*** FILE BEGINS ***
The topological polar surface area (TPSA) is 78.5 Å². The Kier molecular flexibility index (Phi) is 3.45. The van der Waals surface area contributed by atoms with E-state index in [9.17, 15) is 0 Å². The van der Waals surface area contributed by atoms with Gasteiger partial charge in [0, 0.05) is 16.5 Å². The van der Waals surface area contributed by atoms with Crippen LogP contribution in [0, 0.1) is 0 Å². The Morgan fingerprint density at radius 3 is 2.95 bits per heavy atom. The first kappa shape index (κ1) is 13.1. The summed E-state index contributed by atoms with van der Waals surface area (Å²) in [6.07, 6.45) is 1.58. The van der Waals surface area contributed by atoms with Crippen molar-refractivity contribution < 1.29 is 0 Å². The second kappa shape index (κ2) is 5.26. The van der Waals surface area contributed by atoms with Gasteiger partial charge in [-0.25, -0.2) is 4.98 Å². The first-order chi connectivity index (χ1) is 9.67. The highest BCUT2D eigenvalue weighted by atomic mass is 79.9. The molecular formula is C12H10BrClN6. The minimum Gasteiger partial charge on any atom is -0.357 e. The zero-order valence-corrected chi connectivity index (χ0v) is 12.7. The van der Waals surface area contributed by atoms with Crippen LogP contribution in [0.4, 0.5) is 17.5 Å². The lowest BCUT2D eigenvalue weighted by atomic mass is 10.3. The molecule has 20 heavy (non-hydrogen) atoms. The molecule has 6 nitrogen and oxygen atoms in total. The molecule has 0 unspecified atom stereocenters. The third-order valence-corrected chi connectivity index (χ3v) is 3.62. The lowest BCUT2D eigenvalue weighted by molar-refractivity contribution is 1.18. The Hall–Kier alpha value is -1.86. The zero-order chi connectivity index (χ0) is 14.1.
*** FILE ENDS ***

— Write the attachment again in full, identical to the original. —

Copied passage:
The topological polar surface area (TPSA) is 78.5 Å². The Kier molecular flexibility index (Phi) is 3.45. The van der Waals surface area contributed by atoms with E-state index in [9.17, 15) is 0 Å². The van der Waals surface area contributed by atoms with Gasteiger partial charge in [0, 0.05) is 16.5 Å². The van der Waals surface area contributed by atoms with Crippen LogP contribution in [0, 0.1) is 0 Å². The Morgan fingerprint density at radius 3 is 2.95 bits per heavy atom. The first kappa shape index (κ1) is 13.1. The summed E-state index contributed by atoms with van der Waals surface area (Å²) in [6.07, 6.45) is 1.58. The van der Waals surface area contributed by atoms with Crippen molar-refractivity contribution < 1.29 is 0 Å². The second kappa shape index (κ2) is 5.26. The van der Waals surface area contributed by atoms with Gasteiger partial charge in [-0.25, -0.2) is 4.98 Å². The first-order chi connectivity index (χ1) is 9.67. The highest BCUT2D eigenvalue weighted by atomic mass is 79.9. The molecular formula is C12H10BrClN6. The minimum Gasteiger partial charge on any atom is -0.357 e. The zero-order valence-corrected chi connectivity index (χ0v) is 12.7. The van der Waals surface area contributed by atoms with Crippen LogP contribution in [0.4, 0.5) is 17.5 Å². The lowest BCUT2D eigenvalue weighted by atomic mass is 10.3. The molecule has 20 heavy (non-hydrogen) atoms. The molecule has 6 nitrogen and oxygen atoms in total. The molecule has 0 unspecified atom stereocenters. The third-order valence-corrected chi connectivity index (χ3v) is 3.62. The lowest BCUT2D eigenvalue weighted by molar-refractivity contribution is 1.18. The Hall–Kier alpha value is -1.86. The zero-order chi connectivity index (χ0) is 14.1.